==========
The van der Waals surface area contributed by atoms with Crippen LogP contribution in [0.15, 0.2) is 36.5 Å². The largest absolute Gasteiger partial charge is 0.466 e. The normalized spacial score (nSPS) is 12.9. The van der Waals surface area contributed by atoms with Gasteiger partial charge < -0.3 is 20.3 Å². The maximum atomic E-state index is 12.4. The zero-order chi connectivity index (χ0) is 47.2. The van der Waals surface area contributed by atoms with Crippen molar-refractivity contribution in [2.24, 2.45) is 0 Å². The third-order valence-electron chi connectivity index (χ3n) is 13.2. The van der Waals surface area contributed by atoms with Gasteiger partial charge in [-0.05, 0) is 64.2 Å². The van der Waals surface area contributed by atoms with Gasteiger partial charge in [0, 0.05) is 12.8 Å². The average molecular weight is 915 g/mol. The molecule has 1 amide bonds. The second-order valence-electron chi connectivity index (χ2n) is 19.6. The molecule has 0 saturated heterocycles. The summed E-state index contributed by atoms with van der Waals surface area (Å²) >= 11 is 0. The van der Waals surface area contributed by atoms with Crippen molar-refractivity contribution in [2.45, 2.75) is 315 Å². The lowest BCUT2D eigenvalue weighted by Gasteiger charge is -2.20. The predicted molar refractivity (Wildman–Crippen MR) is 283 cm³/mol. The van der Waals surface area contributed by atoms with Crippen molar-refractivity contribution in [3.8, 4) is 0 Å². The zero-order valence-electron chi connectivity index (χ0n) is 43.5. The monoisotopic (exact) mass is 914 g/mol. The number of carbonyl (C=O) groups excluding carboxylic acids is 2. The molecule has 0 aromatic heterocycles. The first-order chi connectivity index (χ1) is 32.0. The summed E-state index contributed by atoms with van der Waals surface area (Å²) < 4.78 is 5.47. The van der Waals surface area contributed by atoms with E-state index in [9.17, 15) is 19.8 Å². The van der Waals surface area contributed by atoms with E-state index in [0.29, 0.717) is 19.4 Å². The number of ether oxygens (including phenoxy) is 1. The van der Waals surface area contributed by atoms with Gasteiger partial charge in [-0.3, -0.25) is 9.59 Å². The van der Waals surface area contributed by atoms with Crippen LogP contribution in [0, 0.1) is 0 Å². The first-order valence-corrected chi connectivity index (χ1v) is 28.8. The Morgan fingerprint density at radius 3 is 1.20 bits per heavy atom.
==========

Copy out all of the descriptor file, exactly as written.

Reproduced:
The van der Waals surface area contributed by atoms with Crippen LogP contribution in [0.15, 0.2) is 36.5 Å². The largest absolute Gasteiger partial charge is 0.466 e. The normalized spacial score (nSPS) is 12.9. The van der Waals surface area contributed by atoms with Gasteiger partial charge < -0.3 is 20.3 Å². The maximum atomic E-state index is 12.4. The zero-order chi connectivity index (χ0) is 47.2. The van der Waals surface area contributed by atoms with Crippen molar-refractivity contribution in [2.24, 2.45) is 0 Å². The third-order valence-electron chi connectivity index (χ3n) is 13.2. The van der Waals surface area contributed by atoms with Gasteiger partial charge in [-0.05, 0) is 64.2 Å². The van der Waals surface area contributed by atoms with Gasteiger partial charge in [0, 0.05) is 12.8 Å². The average molecular weight is 915 g/mol. The molecule has 1 amide bonds. The second-order valence-electron chi connectivity index (χ2n) is 19.6. The molecule has 0 saturated heterocycles. The summed E-state index contributed by atoms with van der Waals surface area (Å²) >= 11 is 0. The van der Waals surface area contributed by atoms with Crippen molar-refractivity contribution in [2.45, 2.75) is 315 Å². The lowest BCUT2D eigenvalue weighted by Gasteiger charge is -2.20. The predicted molar refractivity (Wildman–Crippen MR) is 283 cm³/mol. The van der Waals surface area contributed by atoms with Crippen molar-refractivity contribution in [3.8, 4) is 0 Å². The zero-order valence-electron chi connectivity index (χ0n) is 43.5. The monoisotopic (exact) mass is 914 g/mol. The number of carbonyl (C=O) groups excluding carboxylic acids is 2. The molecule has 0 aromatic heterocycles. The first-order chi connectivity index (χ1) is 32.0. The summed E-state index contributed by atoms with van der Waals surface area (Å²) < 4.78 is 5.47. The van der Waals surface area contributed by atoms with E-state index in [9.17, 15) is 19.8 Å². The van der Waals surface area contributed by atoms with E-state index in [0.29, 0.717) is 19.4 Å². The number of ether oxygens (including phenoxy) is 1. The van der Waals surface area contributed by atoms with Gasteiger partial charge in [-0.3, -0.25) is 9.59 Å². The van der Waals surface area contributed by atoms with Crippen LogP contribution in [0, 0.1) is 0 Å². The first-order valence-corrected chi connectivity index (χ1v) is 28.8. The Morgan fingerprint density at radius 3 is 1.20 bits per heavy atom.